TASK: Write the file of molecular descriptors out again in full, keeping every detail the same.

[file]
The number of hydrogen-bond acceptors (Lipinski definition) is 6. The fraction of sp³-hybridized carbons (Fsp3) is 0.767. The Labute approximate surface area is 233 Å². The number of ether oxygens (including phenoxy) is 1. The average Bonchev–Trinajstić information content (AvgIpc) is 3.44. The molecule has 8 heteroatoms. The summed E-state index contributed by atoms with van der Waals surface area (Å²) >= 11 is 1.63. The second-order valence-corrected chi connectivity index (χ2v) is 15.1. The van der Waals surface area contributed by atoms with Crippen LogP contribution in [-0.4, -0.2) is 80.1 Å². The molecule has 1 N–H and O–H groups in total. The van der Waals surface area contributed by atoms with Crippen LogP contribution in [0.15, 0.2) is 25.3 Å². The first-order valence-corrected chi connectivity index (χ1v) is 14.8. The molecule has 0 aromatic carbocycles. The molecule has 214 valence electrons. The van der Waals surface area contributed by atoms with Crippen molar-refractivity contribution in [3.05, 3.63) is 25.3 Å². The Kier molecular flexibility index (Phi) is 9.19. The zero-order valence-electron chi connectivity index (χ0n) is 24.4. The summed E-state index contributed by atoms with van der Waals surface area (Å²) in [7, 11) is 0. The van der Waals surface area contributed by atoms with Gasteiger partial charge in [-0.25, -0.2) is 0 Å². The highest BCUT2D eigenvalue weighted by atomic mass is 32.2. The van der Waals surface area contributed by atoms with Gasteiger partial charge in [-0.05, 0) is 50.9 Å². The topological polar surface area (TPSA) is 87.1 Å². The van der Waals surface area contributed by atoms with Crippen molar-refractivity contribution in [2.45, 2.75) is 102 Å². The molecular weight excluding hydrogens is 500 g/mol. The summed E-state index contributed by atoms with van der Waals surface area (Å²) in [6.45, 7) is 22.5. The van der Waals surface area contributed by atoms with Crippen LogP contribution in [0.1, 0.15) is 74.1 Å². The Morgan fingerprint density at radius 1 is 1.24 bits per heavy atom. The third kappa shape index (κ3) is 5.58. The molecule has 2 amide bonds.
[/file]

The number of hydrogen-bond acceptors (Lipinski definition) is 6. The fraction of sp³-hybridized carbons (Fsp3) is 0.767. The Labute approximate surface area is 233 Å². The number of ether oxygens (including phenoxy) is 1. The average Bonchev–Trinajstić information content (AvgIpc) is 3.44. The molecule has 8 heteroatoms. The summed E-state index contributed by atoms with van der Waals surface area (Å²) >= 11 is 1.63. The second-order valence-corrected chi connectivity index (χ2v) is 15.1. The van der Waals surface area contributed by atoms with Crippen LogP contribution in [-0.4, -0.2) is 80.1 Å². The molecule has 1 N–H and O–H groups in total. The van der Waals surface area contributed by atoms with Crippen LogP contribution in [0.15, 0.2) is 25.3 Å². The first-order valence-corrected chi connectivity index (χ1v) is 14.8. The molecule has 0 aromatic carbocycles. The molecule has 214 valence electrons. The van der Waals surface area contributed by atoms with Crippen molar-refractivity contribution in [3.05, 3.63) is 25.3 Å². The Kier molecular flexibility index (Phi) is 9.19. The zero-order valence-electron chi connectivity index (χ0n) is 24.4. The summed E-state index contributed by atoms with van der Waals surface area (Å²) in [7, 11) is 0. The van der Waals surface area contributed by atoms with Gasteiger partial charge in [-0.25, -0.2) is 0 Å². The highest BCUT2D eigenvalue weighted by atomic mass is 32.2. The van der Waals surface area contributed by atoms with Gasteiger partial charge in [-0.05, 0) is 50.9 Å². The topological polar surface area (TPSA) is 87.1 Å². The van der Waals surface area contributed by atoms with Crippen molar-refractivity contribution in [2.45, 2.75) is 102 Å². The molecular weight excluding hydrogens is 500 g/mol. The summed E-state index contributed by atoms with van der Waals surface area (Å²) in [6.45, 7) is 22.5. The van der Waals surface area contributed by atoms with Crippen LogP contribution in [0.1, 0.15) is 74.1 Å². The Morgan fingerprint density at radius 1 is 1.24 bits per heavy atom. The third kappa shape index (κ3) is 5.58. The molecule has 2 amide bonds.